A hydrometer is an instrument used to measure the density of liquids.
More specifically it measures the specific gravity of a liquid. The specific gravity is the relative density of a wine must in comparison to water.
A hydrometer floats higher in a heavier dense liquid than it does in plain water. This fact is the basis of hydrometer readings.
Once you add sugar and fruit juices to water you alter its specific Gravity.
Sugar is the catalyst that activates and feeds the yeast that ferments the must that makes the wine that tastes so fine by itself or when we dine.
For the purpose of wine making, a hydrometer measures the quantity of sugar in a solution that is capable of being converted to alcohol.
The Original Gravity is the specific gravity of a wine must prior to fermentation. The Final Gravity is the specific gravity measured upon completion of fermentation.
By knowing the amount of sugar dissolved in a liquid, how much sugar you began with [Original Gravity] and ended with, you can calculate the resulting alcohol or proof of your wine [Final Gravity].
The specific gravity of water is 1.000. Float your hydrometer in a test jar of water and that is the reading you should get. Dissolve sugar in that water and the hydrometer will float higher. A Pound of Sugar dissolved in a Gallon of water should give you a reading of 1.046. The sugar must be dissolved - not suspended in solution or laying on the bottom, but dissolved.
You can't measure the actual alcohol content of a beverage with a hydrometer , but you can measure the potential alcohol [PA] before you add in yeast [Original Gravity] and then measure it again once fermentation is complete [Final Gravity].
As the yeast converts sugar into alcohol and carbon dioxide, the weight of the liquid decreases because alcohol weighs less by volume. Hence - the hydrometer will not float as high as it did when you measured the Original Gravity. Fermented wine is lighter than water.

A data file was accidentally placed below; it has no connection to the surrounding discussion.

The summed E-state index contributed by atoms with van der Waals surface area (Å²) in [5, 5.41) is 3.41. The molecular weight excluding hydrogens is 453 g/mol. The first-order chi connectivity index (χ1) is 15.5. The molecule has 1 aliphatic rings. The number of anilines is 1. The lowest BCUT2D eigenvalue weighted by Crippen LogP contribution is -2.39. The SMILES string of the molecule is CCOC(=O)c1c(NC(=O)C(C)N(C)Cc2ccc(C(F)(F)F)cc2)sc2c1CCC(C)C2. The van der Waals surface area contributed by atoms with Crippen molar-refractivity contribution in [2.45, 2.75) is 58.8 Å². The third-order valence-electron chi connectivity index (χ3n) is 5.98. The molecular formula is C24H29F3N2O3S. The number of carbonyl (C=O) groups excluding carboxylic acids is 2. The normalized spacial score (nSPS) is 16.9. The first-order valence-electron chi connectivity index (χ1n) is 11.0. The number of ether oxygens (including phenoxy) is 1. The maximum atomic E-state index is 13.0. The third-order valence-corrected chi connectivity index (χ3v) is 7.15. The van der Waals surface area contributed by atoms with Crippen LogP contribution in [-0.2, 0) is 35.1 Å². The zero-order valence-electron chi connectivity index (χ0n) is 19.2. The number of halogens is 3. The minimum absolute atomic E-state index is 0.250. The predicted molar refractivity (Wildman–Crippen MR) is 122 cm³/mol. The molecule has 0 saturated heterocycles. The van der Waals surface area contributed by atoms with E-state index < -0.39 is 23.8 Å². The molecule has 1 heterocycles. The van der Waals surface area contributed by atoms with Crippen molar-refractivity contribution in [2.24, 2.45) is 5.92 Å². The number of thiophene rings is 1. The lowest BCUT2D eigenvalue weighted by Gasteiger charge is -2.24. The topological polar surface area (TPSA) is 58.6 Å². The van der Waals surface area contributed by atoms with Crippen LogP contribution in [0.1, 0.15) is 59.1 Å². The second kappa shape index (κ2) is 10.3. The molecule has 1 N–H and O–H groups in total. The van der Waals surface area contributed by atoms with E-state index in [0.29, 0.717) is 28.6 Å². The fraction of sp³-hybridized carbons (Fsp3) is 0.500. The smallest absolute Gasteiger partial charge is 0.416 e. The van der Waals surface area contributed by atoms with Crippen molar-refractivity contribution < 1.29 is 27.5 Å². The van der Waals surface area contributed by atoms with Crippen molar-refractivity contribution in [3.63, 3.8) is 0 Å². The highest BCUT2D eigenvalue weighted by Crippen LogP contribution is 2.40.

This synopsis is highly simplified, there are many other variables that are taken into consideration. Temperature being a major one. Wine making is not Rocket Science, but it can be pretty darn close.
How to use Your Hydrometer
You will need
A. Hydrometer designed for Beer or Wine
B . Test Jar. Sorry but an old mason jar will not suffice. It has to be long necked so the hydrometer can float unrestrained. The Jar should also be filled with an adequate amount of liquid so as to allow the hydrometer to float without touching the sides.
C. Item C can not be purchased - its called common sense.
Test samples should be at the correct temperature that the hydrometer is calibrated to.
Calibration temp. should be listed either on the instrument itself or the package it came with. The most common temp. is 600, but sometimes upwards of 700 F.
1. Fill Test Jar with sample of liquid to be tested.
2. Place Hydrometer into the liquid with the bulbous end down and slowly rotate it.
3. The hydrometer should not be in contact with the jars sides. You should take your reading a few times and be able to arrive at the same results each time. As per the old saying - measure twice - cut once.
Your reading is the Original Gravity. Repeat this process after Fermentation to arrive at your Final Gravity.
Subtract the Final Gravity for the Original Gravity multiply it by 131 and your result will be an fairly accurate approximation of alcohol by volume.